Duff Goldman's credo on baking cakes is to "make it bigger; make it badder; make it awesome!" In order to accomplish this time and time again, Charm City Cakes in Baltimore has been equipped more like a Home Depot than a bakery.
But then again, in order to produce such extraordinary edible works of art, Duff's team needs every tool imaginable. Creations have ranged from Harry Potter's Hogwarts Express to Yoda to a gigantic Mr. Clean.
We sat down with the Ace of Cakes and got a peek at his recipe for success.
Q: Your cakes not only have to stay in place, but also taste good. Do you have a special recipe that you alter depending on the cake?
A: The recipes we started the bakery with have expanded over the years, but our basic recipe has largely stayed the same. I started with a pre-1950s version of a cake recipe. We took the lard out and added butter. It's an adapted recipe from "Joy of Cooking." But there is no secret flexing agent that you put in there. Cake is cake. They can be beautiful and amazing. But at the end of the day it's still a cake, and it needs to taste good. I went into the cake business, not into the sculpture business. They don't have to be dry and disgusting for what we do.
Q: So the secret is how you put it together?
A: Yes. It's basically all about building the cake correctly. You don't have to make it dense. You do have to stack it right. If you look around here you'll see it's like a Home Depot. We make everything so precisely. We measure everything. Our cakes will never be cooked unless we want them to be. We have levels for everything; we have laser levels and photography levels. I was once doing a wedding in D.C. and the florist saw me with a bar level. They were watching me really closely. They came over and asked if I was using a construction level and I say 'Yes, is that OK?' and they said 'Yeah, that's genius. We've never seen a cake decorator pull out a level before.' Well, I'm redneck. I want everything to be nice and straight. We have more construction tools than cake decorating tools.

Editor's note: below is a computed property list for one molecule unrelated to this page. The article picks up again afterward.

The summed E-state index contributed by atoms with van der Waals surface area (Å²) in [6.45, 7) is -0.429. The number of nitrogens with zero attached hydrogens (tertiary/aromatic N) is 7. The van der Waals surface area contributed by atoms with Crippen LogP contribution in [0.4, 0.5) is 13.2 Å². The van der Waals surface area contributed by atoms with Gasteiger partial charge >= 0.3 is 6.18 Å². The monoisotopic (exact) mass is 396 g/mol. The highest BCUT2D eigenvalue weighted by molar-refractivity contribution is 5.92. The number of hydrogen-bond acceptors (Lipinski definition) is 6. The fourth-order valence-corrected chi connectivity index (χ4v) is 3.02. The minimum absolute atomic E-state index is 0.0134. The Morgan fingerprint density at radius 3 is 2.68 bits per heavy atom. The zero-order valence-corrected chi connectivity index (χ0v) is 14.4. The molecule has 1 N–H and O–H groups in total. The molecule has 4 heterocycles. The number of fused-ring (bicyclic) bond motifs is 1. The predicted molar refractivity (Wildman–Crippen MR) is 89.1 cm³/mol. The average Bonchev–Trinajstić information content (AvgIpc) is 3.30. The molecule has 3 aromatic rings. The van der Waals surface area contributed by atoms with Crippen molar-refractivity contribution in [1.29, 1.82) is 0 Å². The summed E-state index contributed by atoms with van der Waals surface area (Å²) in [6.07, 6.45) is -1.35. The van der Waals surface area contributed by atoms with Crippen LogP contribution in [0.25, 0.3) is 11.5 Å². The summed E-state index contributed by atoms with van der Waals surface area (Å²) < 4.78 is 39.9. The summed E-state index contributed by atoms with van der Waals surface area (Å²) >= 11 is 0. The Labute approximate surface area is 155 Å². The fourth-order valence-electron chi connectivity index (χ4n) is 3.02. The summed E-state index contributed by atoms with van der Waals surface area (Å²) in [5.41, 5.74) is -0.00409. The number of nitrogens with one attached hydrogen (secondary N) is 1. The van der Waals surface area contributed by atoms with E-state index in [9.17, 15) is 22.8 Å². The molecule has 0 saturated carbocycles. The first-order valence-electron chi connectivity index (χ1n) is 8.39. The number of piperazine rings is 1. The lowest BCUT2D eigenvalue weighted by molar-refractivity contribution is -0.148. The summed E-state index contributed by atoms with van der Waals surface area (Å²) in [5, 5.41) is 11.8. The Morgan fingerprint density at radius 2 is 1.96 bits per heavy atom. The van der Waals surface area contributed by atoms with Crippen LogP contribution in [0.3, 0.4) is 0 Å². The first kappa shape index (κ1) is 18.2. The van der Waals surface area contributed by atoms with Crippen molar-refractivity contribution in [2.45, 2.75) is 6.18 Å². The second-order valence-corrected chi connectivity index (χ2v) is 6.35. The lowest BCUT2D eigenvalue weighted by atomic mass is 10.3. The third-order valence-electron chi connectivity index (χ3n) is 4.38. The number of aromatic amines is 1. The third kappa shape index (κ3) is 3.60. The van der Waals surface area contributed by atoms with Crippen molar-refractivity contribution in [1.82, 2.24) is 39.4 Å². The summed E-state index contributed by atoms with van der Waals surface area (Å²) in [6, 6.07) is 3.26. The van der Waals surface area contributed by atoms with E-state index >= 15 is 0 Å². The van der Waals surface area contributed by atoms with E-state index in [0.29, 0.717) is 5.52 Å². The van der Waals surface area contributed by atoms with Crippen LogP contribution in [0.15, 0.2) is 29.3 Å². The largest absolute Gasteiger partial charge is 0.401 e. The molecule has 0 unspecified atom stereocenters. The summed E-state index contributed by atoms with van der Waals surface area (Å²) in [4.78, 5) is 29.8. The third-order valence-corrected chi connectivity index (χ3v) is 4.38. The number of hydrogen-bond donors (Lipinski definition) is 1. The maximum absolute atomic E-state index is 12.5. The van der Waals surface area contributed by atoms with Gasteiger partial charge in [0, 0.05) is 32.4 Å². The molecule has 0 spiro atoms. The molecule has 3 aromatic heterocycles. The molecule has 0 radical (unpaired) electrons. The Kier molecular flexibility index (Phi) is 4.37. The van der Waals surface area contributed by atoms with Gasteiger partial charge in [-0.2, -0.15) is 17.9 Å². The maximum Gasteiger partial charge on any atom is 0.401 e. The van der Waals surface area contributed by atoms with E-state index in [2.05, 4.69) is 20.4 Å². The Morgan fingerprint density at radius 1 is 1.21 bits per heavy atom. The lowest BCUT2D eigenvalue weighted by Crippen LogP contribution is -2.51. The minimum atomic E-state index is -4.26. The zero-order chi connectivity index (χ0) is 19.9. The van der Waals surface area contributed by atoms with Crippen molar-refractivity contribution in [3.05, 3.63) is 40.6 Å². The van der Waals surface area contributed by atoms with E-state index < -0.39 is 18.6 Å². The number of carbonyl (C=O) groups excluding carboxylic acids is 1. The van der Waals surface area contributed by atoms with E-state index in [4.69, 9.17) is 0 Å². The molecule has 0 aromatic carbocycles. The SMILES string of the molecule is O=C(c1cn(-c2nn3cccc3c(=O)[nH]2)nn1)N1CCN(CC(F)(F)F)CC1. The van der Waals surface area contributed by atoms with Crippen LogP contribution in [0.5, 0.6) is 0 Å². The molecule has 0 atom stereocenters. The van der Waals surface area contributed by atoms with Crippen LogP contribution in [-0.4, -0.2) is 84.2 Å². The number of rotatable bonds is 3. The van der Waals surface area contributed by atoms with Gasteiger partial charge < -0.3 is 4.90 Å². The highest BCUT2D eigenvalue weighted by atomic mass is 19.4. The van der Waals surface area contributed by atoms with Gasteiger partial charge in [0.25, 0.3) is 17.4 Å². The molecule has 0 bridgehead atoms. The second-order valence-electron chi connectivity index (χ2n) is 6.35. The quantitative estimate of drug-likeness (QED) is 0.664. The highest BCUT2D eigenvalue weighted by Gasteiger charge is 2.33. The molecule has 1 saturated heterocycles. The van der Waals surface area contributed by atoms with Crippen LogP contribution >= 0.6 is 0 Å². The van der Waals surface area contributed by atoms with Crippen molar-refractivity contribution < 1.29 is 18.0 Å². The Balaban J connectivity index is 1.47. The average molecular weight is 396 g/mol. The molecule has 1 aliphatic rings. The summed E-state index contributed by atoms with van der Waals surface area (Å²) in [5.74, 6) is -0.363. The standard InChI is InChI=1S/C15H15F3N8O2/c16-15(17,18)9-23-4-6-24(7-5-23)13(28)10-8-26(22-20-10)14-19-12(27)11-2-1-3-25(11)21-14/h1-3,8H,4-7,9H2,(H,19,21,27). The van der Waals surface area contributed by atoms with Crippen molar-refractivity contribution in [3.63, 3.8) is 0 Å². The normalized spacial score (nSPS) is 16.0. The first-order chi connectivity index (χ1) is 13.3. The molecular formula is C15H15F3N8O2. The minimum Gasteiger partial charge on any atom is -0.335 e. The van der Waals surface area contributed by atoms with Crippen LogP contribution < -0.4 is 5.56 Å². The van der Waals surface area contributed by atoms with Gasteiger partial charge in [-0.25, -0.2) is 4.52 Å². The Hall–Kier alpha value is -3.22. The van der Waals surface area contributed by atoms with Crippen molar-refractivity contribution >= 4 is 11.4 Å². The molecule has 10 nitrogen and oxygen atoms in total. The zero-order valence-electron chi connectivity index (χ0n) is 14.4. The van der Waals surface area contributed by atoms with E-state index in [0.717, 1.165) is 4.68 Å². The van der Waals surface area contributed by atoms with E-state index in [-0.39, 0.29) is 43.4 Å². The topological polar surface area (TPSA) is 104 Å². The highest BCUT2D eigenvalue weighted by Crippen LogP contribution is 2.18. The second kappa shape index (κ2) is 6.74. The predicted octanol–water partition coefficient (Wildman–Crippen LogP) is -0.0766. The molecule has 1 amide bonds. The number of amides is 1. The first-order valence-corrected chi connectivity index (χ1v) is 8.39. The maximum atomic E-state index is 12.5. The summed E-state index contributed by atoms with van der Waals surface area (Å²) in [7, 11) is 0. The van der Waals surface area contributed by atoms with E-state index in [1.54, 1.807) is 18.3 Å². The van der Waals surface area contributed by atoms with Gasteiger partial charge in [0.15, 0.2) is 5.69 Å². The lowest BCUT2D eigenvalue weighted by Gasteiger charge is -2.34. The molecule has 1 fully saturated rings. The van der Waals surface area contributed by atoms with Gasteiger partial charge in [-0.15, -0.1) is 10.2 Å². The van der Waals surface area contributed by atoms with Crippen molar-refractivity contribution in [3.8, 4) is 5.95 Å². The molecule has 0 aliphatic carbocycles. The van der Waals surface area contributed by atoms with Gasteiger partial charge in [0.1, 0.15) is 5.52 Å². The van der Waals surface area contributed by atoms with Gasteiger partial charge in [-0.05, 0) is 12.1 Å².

Q: So how do you make a cake to travel, for example, to Paris?
A: We would do a lot of work here. The way the shop works is that on Monday, Tuesday and Wednesday all we are doing is making structures. We make anything here that doesn't go bad. We can dye all the fondant first, make any details ahead of time, like little flowers and birds. We would find someone there to let us use an oven and bake the cakes. By now we have it down to a science. We have travel airbrushes and travel kits you can just pick up and go.
Q: Is there any kind of cake you won't do? What about a naughty cake for a bachelor party?
A: Before the show started I was actually going to open up another bakery that did those types of cakes. But then we started getting really busy. But also we have some really talented people here. They are incredible artists and I didn't want to waste their time like that. It's kind of trashy. We've done, like, three or four over the years that have actually been really funny. We'll do something that's so over-the-top and ridiculous and has a story behind it, as opposed to like 'Oh! Just do some huge breasts.' We try to keep it classy and professional here.
Q: Has the show changed how your team gets along? Does having cameras in front of you all the time change anything?
A: When you see the show and see we are always goofing around, that's real. Somebody will say something and another person will jump in and all of a sudden we are having this ridiculous conversation about some game we just invented. It will ping-pong ball over the place. Then someone will have invented a song about it. Thirty minutes have gone by, and we've been wasting it on this. But that's what makes the show so good. It's not like someone is back in Hollywood telling everyone what to say. When someone is carving everyone walks over to try the cake. The TV crew is great at working with us. Everyone gets along. It's a pleasure to come to work with all of them.